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About Aquathlon

Aquathlon is a fun and fast-growing sport that combines running and swimming. A typical aquathlon is a run/swim/run combination; however it is not uncommon to see a two-stage race which is simply a swim/run combination.

The run can take place on a trail, a road or a path. It just depends on what the course calls for and where it is located. Similarly, the swim can take place in any body of water – a pool, a reservoir, an ocean, etc.
 
Some aquathlons are designed to help endurance athletes train for bigger multisport races and improve their swim/run transition or open water swim times while others are designed for athletes who are just getting into the multisport lifestyle and want to “get their feet wet” in the sport.

Who Competes in Aquathlons?
As far as ITU Aquathlon World Championships, eligibility is granted to many stand-out pro triathletes, under 23 athletes and junior athletes. On a national level, aquathlons are gaining popularity among many athletes who want to challenge themselves athletically and improve their endurance but are not interested in the biking leg of triathlons. Whether you are afraid to ride without training wheels, cannot afford a bicycle, or are sick of the saddle sores and road rash that come along with hours of cycling training, aquathlon offers solutions to all these problems.
 
Possibly some of the most attractive aspects of this sport are that the race distances are short so less training time is required, equipment needs are minimal and it is a fairly inexpensive sport to get into.
 
Aquathlons are also quite appealing to race directors because it not only reduces the logistics by removing one of the legs from a triathlon, but it also reduces the amount of space needed to hold a race. As a result, competitors can race in a smaller, more manageable environment.

Getting Started
As mentioned earlier, very little equipment is needed to compete in an aquathlon – athletes will need a swim suit, goggles, a cap, running shoes and motivation to train and compete.
 
Triathlon race directors across the nation are beginning to respond to the demand of athletes interested in the run/swim combination by offering aquathlons in conjunction with the triathlons they are putting on. It is not uncommon to find a triathlon that also has an option for duathlon or aquathlon.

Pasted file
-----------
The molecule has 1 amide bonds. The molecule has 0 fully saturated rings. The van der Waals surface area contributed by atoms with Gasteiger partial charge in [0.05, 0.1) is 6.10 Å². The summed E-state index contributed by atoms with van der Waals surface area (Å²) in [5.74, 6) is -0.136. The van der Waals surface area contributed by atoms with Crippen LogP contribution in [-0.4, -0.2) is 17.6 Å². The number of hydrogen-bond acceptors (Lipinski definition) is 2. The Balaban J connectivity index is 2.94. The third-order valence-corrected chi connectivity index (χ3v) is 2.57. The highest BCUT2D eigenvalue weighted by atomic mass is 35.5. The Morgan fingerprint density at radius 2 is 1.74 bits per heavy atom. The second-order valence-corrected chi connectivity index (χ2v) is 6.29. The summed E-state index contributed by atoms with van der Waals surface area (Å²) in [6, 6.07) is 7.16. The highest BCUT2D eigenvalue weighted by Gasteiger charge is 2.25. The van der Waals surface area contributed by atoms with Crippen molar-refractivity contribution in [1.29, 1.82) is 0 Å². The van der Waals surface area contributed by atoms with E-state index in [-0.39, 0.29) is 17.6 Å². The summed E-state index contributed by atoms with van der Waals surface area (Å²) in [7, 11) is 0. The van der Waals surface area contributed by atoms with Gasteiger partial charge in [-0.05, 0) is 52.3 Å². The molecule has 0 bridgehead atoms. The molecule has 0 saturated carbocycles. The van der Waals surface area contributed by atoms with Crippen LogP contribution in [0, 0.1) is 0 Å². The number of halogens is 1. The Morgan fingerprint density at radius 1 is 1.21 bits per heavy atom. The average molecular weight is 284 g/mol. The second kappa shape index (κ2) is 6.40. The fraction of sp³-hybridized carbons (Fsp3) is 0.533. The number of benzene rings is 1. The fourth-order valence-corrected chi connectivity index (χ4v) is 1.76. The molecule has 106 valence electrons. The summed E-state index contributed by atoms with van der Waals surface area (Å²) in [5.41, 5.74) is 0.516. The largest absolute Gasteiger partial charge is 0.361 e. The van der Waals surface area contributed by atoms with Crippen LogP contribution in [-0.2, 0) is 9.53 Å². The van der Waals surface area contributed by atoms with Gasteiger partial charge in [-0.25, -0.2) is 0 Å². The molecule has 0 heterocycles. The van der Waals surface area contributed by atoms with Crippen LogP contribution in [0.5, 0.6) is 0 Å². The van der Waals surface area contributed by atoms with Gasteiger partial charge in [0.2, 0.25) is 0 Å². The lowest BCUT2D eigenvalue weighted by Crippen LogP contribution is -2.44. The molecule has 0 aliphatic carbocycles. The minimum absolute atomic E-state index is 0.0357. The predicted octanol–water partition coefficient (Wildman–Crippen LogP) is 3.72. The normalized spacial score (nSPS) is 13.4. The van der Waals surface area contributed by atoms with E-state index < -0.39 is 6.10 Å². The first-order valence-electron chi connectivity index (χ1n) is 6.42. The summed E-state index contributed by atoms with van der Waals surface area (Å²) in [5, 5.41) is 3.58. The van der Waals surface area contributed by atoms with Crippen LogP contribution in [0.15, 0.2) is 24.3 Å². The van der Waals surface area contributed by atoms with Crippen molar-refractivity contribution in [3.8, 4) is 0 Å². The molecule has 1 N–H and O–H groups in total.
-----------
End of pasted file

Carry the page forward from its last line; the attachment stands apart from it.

Common Race Distances

 

RUN

SWIM

RUN

Short

 

 

 

Kilometer

1.6-6.3

0.4-1

1.6-6.3

Mile

1-3.9

0.25-.62

1-3.9

Intermediate

 

 

 

Kilometer

6.4-12.8

1.1-2

6.4-12.8

Mile

4.0-8

0.63-1.25

4.0-8

Long

 

 

 

Kilometer

12.9-29.9

2.1-3.1

12.9-29.9

Mile

8.1-18.5

1.26-1.9

8.1-18.5

Ultra

 

 

 

Kilometer

30+

3.2+

30+

Mile

18.6+

2.0+

18.6+

Aquathlon: Distances are categorized by using the category in which two of the distances fall. If all three are in separate categories the distance is categorized by the bike.

Note: If the aquathlon is just a swim/run then the event is categorized by the longest run.

Youth

Race Age

SWIM

RUN

Best Practices

Youth 7-8

50 - 100 meters

1 K

Pool swim and closed roads

Youth 9-10

100 meters

1.5 K

Pool swim and closed roads

Youth 11-12

200 meters

2 K

Closed roads

Youth 13 - 15

200 - 375 meters

2 - 3 K

Closed roads


Who is behind the rules and organization of aquathlons?
USAT created an Aquathlon Commission made up of five volunteer age group members. The Commission selects qualifying aquathlon events and works with the age group athletes. They try to answer questions that arise, direct interested participants to events in their areas and generally help anyone interested in aquathlon.

History
The official start date of aquathlon is unknown, although running and swimming origins are ancient. Arguably, the first aquathlon event in the USA was three years before the inaugural Mission Bay Triathlon and seven years before the first Ironman when the Dave Pain Birthday Biathlon consisting of a run and swim were held in San Diego (USA Triathlon Life, 2006).
 
Distances vary depending on location and water temperature. Originally aquathlons were designed to make the total running time equal to the total swimming time so neither the strong swimmer nor the strong runner had an advantage. However, alterations have been made in the past that do not accommodate this strategy.
 
For example, in 2004 at the ITU Aquathlon World Championships in Queenstown, New Zealand, the swim took place in a lake that was fed by glaciers – causing the water to be very cool. Because of this, racers were permitted to wear wet suits. However, because it is extremely difficult to make a fast transition when you have to put a wet suit on directly after completing a 5K run, the first run was omitted – altering the race to a 1000-meter swim followed by a 5K run.

Contacts
Contact any of the Age Group Commission members for more information regarding aquathlon. Click on a name to send an e-mail.

Judge Jones
Fred Bartlett

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